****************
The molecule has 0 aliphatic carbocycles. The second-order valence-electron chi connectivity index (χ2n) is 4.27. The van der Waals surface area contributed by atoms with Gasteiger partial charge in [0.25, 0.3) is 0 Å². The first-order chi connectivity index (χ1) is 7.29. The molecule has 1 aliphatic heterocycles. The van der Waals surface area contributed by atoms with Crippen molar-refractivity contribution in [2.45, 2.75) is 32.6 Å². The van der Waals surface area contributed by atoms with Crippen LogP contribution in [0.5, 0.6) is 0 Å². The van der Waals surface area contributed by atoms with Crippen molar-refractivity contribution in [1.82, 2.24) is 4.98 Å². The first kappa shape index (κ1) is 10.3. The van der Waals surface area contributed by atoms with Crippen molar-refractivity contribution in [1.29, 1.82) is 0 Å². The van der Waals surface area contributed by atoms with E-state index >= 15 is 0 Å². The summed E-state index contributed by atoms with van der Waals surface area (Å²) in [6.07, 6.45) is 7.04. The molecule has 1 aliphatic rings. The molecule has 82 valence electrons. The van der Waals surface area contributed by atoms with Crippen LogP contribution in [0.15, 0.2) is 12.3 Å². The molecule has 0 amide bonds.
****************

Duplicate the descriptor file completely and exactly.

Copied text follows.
The molecule has 0 aliphatic carbocycles. The second-order valence-electron chi connectivity index (χ2n) is 4.27. The van der Waals surface area contributed by atoms with Gasteiger partial charge in [0.25, 0.3) is 0 Å². The first-order chi connectivity index (χ1) is 7.29. The molecule has 1 aliphatic heterocycles. The van der Waals surface area contributed by atoms with Crippen molar-refractivity contribution in [2.45, 2.75) is 32.6 Å². The van der Waals surface area contributed by atoms with Crippen LogP contribution in [0.5, 0.6) is 0 Å². The van der Waals surface area contributed by atoms with Crippen molar-refractivity contribution in [1.82, 2.24) is 4.98 Å². The first kappa shape index (κ1) is 10.3. The van der Waals surface area contributed by atoms with Crippen molar-refractivity contribution in [1.29, 1.82) is 0 Å². The van der Waals surface area contributed by atoms with E-state index >= 15 is 0 Å². The summed E-state index contributed by atoms with van der Waals surface area (Å²) in [6.07, 6.45) is 7.04. The molecule has 1 aliphatic rings. The molecule has 82 valence electrons. The van der Waals surface area contributed by atoms with Crippen LogP contribution in [0.15, 0.2) is 12.3 Å². The molecule has 0 amide bonds.